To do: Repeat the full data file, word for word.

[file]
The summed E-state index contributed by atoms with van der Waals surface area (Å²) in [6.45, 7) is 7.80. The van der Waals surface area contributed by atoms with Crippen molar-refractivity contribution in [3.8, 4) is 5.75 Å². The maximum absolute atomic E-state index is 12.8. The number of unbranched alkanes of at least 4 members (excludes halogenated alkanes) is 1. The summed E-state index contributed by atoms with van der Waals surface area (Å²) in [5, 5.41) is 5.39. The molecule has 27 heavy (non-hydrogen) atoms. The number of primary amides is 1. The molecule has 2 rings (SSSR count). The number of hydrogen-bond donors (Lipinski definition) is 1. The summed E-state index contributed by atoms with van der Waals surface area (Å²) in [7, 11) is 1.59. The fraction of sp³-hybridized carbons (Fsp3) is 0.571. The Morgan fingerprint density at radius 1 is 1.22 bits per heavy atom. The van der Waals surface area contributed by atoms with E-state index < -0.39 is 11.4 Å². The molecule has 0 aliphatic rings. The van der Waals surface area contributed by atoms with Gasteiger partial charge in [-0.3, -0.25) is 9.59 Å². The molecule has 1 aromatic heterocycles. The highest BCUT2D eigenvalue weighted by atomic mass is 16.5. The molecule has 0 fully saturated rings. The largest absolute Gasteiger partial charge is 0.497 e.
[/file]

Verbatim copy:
The summed E-state index contributed by atoms with van der Waals surface area (Å²) in [6.45, 7) is 7.80. The van der Waals surface area contributed by atoms with Crippen molar-refractivity contribution in [3.8, 4) is 5.75 Å². The maximum absolute atomic E-state index is 12.8. The number of unbranched alkanes of at least 4 members (excludes halogenated alkanes) is 1. The summed E-state index contributed by atoms with van der Waals surface area (Å²) in [5, 5.41) is 5.39. The molecule has 27 heavy (non-hydrogen) atoms. The number of primary amides is 1. The molecule has 2 rings (SSSR count). The number of hydrogen-bond donors (Lipinski definition) is 1. The summed E-state index contributed by atoms with van der Waals surface area (Å²) in [7, 11) is 1.59. The fraction of sp³-hybridized carbons (Fsp3) is 0.571. The Morgan fingerprint density at radius 1 is 1.22 bits per heavy atom. The van der Waals surface area contributed by atoms with E-state index < -0.39 is 11.4 Å². The molecule has 0 aliphatic rings. The van der Waals surface area contributed by atoms with Gasteiger partial charge in [-0.3, -0.25) is 9.59 Å². The molecule has 1 aromatic heterocycles. The highest BCUT2D eigenvalue weighted by atomic mass is 16.5. The molecule has 0 fully saturated rings. The largest absolute Gasteiger partial charge is 0.497 e.